Will a return to retail drive supply chain costs down for brands?
While the pandemic led to a rapid growth in ecommerce, it also led to an excessive increase in supply chain costs. The root cause of this increase in Supply Chain costs are due to 2 significant components:
- Cost increase due to supply chain disruptions
- Cost increase due to increase in the share of sales from ecommerce
The supply chain disruptions were caused primarily due to localized lock-down regulations and an acute shortage of containers. With the easing of restrictions, this cost has witnessed a cooling off in 2022. However, whether a retail return will help brands save more on supply chain costs is still worth a deeper look.
Before delving further, it’s important to understand how a more significant share of sales from e-commerce impacts overall supply chain costs. Regarding eCommerce, every device in every nook and corner of the world becomes a point of purchase. In other words, the role of the supply chain doesn’t end with transporting to the distributor or retailer. Instead, it’s about transporting up to the end customer.
The additional step makes the supply chain more complex, lengthy, and definitely expensive. Companies do try to recover some of it by charging delivery fees. However, thanks to the intense competition, the delivery fee often has to be subsidized and thus isn’t sufficient enough to justify the increased cost. There is also the problem of reverse logistics. Barring a few categories, returns are pretty standard in eCommerce. The reverse logistics adds to the overall supply chain cost too.
So now you can’t blame brands for silently wishing for a return to offline retail in the post-pandemic world.
Did the wish come true?
Multiple reports have shown that offline footfalls are at par with or better than pre-pandemic levels in most cases.
Interestingly, the growth in footfall has not led to a commensurate growth in offline sales volume. Overall offline conversions continue to be lower than pre-pandemic levels.
The answer lies in a significant change in customer buying behavior that will outlive the last traces of the great pandemic.
Let’s understand this in simpler terms. In the pre-pandemic days, some folks bought most of their stuff offline. Some bought most of their items online. For the rest, it was a mix. For some categories (like fashion), offline continued to be the preferred channel for many. On the other hand, for standardized products like electronics – online has been the winner for quite a while.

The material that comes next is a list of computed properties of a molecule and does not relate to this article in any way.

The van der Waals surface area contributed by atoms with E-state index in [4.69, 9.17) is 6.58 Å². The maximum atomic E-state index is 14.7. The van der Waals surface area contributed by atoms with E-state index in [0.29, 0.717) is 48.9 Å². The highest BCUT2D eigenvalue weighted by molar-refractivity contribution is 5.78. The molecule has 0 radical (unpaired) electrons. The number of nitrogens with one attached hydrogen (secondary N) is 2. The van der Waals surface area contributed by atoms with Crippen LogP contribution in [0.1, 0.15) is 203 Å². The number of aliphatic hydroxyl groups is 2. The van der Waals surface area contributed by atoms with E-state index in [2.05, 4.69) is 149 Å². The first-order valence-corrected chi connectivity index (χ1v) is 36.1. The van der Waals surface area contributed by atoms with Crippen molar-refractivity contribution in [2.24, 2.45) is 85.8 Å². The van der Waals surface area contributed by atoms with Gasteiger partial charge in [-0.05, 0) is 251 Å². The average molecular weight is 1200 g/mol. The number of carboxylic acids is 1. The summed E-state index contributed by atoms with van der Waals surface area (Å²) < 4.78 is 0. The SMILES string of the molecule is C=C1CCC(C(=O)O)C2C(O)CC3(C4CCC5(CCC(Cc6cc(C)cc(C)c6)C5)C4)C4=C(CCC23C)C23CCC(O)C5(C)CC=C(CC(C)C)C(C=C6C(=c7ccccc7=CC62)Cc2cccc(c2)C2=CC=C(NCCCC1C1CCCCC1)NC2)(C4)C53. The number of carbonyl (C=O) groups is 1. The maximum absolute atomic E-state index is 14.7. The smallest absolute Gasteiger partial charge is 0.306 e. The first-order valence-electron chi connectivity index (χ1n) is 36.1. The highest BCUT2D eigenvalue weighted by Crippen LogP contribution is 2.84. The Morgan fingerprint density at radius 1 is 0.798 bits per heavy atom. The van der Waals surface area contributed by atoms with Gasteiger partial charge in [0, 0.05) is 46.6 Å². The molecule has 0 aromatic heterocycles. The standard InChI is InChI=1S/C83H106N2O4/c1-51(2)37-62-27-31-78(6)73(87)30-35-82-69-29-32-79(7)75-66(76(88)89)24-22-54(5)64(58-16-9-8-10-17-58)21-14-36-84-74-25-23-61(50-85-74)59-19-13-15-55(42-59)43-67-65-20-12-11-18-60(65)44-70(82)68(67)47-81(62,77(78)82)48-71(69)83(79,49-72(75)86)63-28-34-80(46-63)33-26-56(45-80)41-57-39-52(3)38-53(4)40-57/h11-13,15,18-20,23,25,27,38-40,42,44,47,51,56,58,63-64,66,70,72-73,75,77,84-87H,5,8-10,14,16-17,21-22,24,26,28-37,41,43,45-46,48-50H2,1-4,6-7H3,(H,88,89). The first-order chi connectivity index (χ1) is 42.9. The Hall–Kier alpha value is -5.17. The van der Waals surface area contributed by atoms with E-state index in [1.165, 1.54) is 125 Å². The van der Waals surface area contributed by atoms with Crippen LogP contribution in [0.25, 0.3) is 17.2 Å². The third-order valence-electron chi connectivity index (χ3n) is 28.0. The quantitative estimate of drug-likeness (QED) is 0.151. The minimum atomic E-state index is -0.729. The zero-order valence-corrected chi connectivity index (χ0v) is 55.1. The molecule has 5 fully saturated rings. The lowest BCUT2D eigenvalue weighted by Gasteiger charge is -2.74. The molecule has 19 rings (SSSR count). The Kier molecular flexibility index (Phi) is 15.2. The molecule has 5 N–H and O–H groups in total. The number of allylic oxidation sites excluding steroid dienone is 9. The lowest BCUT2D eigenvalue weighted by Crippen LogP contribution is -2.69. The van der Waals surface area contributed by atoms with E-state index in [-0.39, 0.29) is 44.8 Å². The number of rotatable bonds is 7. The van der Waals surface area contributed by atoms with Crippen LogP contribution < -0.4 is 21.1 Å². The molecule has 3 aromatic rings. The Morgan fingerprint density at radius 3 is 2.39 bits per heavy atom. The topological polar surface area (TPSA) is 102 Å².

However, using both offline and online to make a single purchase wasn’t typical. Is it a corner case or the new normal in the post-pandemic world?
Let’s look at the data. According to a study by Shopify in early 2022, 59% of consumers admitted that they were more likely to check out products online and then purchase offline. Experts named the phenomenon “Webrooming.” Alternately, 54% were likelier to check out a product online but buy offline. This phenomenon is fondly referred to as “Showrooming.” The sheer number of Webroomers and Showroomers makes it very clear:
While shoppers will flock to the offline retail spaces, on its own, it won’t serve much for brands in terms of bringing down supply-chain costs!
So how do brands best tackle this new complication? The answer lies in omnichannel optimization.
Customers are firmly in favor of seamless omnichannel experiences. The same survey by Shopify revealed that 37% of shoppers found it frustrating to wait too long for products to arrive and 23% hated paying hefty delivery charges. They love the online shopping experience but don’t mind driving down to collect their purchases – if it cuts down on wait time and delivery cost.
The retail answer to the above problem would be the BOPIS (Buy Online Pickup In-Store) option. The task for brands would thus be to make their products available in outlets near potential customers.
2 other models are becoming popular too:
- Buy In-store & get delivered to your home
- Buy Online but return to the store
The popularity of the omnichannel models will be a win-win for both the brands and the consumers.
Brands must realize that to play the omnichannel game well; they need to change some well-entrenched traditions. For example, for the BOPIS experience, you need not invest heavily in branded showrooms. Strategic Dark Stores are just good enough for a pickup experience.
There is also the need to architect a new system to optimize for omnichannel. Most traditional brands have well-established technology and systems for the former supply chain and distribution. There are thus the “sunk cost” considerations at play when adopting a new system: What about the millions I have spent on my old system? What about my workforce that’s expert in the old system?
The concerns are indeed genuine. At Eunimart, we thus decided to help brands adopt Omnichannel without compromising the well-oiled machinery that’s already in place.
We realized that the real solution for these brand woes lies in a composable commerce architecture – in other words, we don’t force a brand new system upon you. Instead, we compose a new system for you by integrating most of what you already have in place with the best-of-clan missing bits.
If you would like to learn more, we would be happy to demonstrate on a call (https://meetings.hubspot.com/shayak)
At Eunimart, we have been asking questions and framing problems on behalf of brands, retailers, and supply chain companies. Our vision is to help companies generate more revenue with a futuristic approach and growth trajectory. We have built a full stack of AI tools to bolster revenue, supply chain, and omnichannel distribution combined with an incredibly flexible and advanced open source platform to empower the next generation of entrepreneurs who dare to dream in the post-COVID era marked by a shift in the supply chain dynamic.